One of them noticed Nick staring at him, and the guard quickly looked away.
The walkie talkie crackled, and Nick heard a man's voice. His speech was garbled, which seemed to agitate the girl even more. "Dad, you're not making any sense. What is it?"
The girl's shouts seemed to alert the nearby guards, for they stood up and walked towards her.
"You stay away from me, Tweedledum and Tweedledee," the girl snapped, her grip tightening on the walkie talkie.
"It's time," one of the guards said, reaching for the device.
The girl looked mutinous, but she thrust the walkie talkie to the guard who spoke. "There. Your walkie talkie's useless anyway. It cut my Dad off."
The guard looked like he was about to say something, but thought better of it. The two turned on their backs and left the girl alone, returning to their cups of coffee. Nick studied the girl for another moment, and then headed towards the bar.
"Gin please," he told the bartender. The man asked for Nick's name, which the latter gave, and then slid a tall glass of gin across the counter.
No money was exchanged; whenever someone on the military ship needed something, the person in charge wrote down the "buyer's" name. That person had to spend one hour doing a certain chore or activity, like scrubbing toilets or patrolling the ship at night.
Nick decided to risk another cleaning trip to the bathroom and gulped down the gin, relishing the feel as the liquid slid down his throat.
"Hey Jenny," the bartender suddenly said to someone.
Nick turned to his left just in time to see the girl hop onto the stool beside him.
"What'll you be having?" Tom asked, while wiping a glass clean.
"If I asked you for an entire bottle of tequila, what would that earn me?" Jenny asked somberly.
"Nothing," Tom replied, grinning. "You know you're allergic to alcohol."
"Ugh. I'd rather erupt in hives than to endure another hour in that room," Jenny grimaced. "Just give me a glass of Coke, please." Jenny turned towards Nick. "And if anyone asks, tell them it's rum and Coke."
"No problem," Nick replied, downing the gin.
"Thanks." Jenny took the Coke Tom handed to her and drank deep. When she was finished, she slammed the glass on the counter, gave a loud, satisfied sigh, and grinned. "Well that was good, now I'm off to scrub something that someone's probably puked on."
Jenny gave Nick and Tom a small salute, and walked off.
Nick gave a soft chuckle and slid his now empty glass towards Tom. "Thanks."
Tom nodded and scooped up the two glasses. Nick slid off the stool, smoothened his suit (which was now thankfully back to its original pearly white color), and headed back to the room he shared with Louis, Francis, Coach, and Ellis. Nick would have preferred a room for himself, but the ship had limited space.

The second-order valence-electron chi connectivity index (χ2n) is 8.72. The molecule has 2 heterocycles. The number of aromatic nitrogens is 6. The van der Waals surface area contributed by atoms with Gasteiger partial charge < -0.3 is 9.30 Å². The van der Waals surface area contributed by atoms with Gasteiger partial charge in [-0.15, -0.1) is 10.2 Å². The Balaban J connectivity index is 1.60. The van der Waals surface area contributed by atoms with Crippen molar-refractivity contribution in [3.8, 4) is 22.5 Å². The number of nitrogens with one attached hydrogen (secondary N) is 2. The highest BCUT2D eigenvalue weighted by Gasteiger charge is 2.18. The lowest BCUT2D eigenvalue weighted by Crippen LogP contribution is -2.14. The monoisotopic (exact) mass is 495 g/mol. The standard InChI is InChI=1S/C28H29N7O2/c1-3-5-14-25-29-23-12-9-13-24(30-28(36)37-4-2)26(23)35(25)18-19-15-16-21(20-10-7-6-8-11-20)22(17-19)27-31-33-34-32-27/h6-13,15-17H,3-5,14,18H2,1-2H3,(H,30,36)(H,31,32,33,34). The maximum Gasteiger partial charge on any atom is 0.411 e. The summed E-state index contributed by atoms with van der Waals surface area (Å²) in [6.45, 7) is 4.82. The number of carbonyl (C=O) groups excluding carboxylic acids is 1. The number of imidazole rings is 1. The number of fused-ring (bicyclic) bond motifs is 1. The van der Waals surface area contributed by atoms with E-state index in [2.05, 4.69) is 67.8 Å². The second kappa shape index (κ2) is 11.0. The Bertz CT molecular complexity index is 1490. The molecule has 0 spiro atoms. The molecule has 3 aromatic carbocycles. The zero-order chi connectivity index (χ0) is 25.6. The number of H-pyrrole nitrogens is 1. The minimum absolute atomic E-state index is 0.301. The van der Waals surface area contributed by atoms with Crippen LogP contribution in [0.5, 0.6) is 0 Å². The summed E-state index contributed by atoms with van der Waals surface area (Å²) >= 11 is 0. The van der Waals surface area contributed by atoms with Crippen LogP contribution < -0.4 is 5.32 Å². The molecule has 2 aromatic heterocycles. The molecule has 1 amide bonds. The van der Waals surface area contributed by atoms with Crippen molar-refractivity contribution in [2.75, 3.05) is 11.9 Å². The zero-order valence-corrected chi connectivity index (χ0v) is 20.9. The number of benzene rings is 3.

When Nick pushed open the door to the cabin, he heard the unmistakable sound of Ellis telling another one of his long-winded stories.
Ah great, him and his love affair with his buddy Keith, Nick thought darkly.
"-and then me and my buddy Keith decided to do it anyway," Ellis said, apparently finishing a story that had Louis and Coach relieved to hear the end of it. "Hey Nick!"
"Ellis," Nick greeted shortly, closing the door behind him. "Seen Ro lately?"
"She's with Francis," Coach said, tearing open a chocolate bar. "I think they were going to the deck."
"Great," Nick said sarcastically. "How come you and Zoey aren't with them, Ellis?"
"Aw, I wanted to ask her, but she looked really busy." Ellis looked like someone just told him that Santa Claus didn't exist. Nick would have laughed if he wasn't feeling annoyed already.
"Define 'busy,'" Nick urged, taking off his suit jacket and flinging it over the chair close to his bed.
"She just looked preoccupied," Ellis replied. "Didn't want to bother her no more."
Nick sighed and lay down. "Ellis, if I were you, I would have asked her anyway. She was probably waiting for you to say something."
"Nah, didn't look like it," Ellis countered.
Nick rolled his eyes. If the kid didn't want to listen, then it was his loss. Nick knew Zoey was most likely playing hard-to-get; most women did.
Nick was about to doze off when Francis burst into the cabin, looking agitated. "Guys, get your asses moving! We're under attack!"
"What?" Nick sat up so fast his vision swirled. "Under attack? Here? Be realis-"
Just then a series of alarms sounded, drowning their voices out. Without further ado Nick got to his feet and shrugged into his suit jacket. He didn't like the sound of "under attack" – it felt grim and foreboding. A series of tremors suddenly shook the ship, and Nick heard the unmistakable growl of a Tank.
"Ah shit," Nick muttered.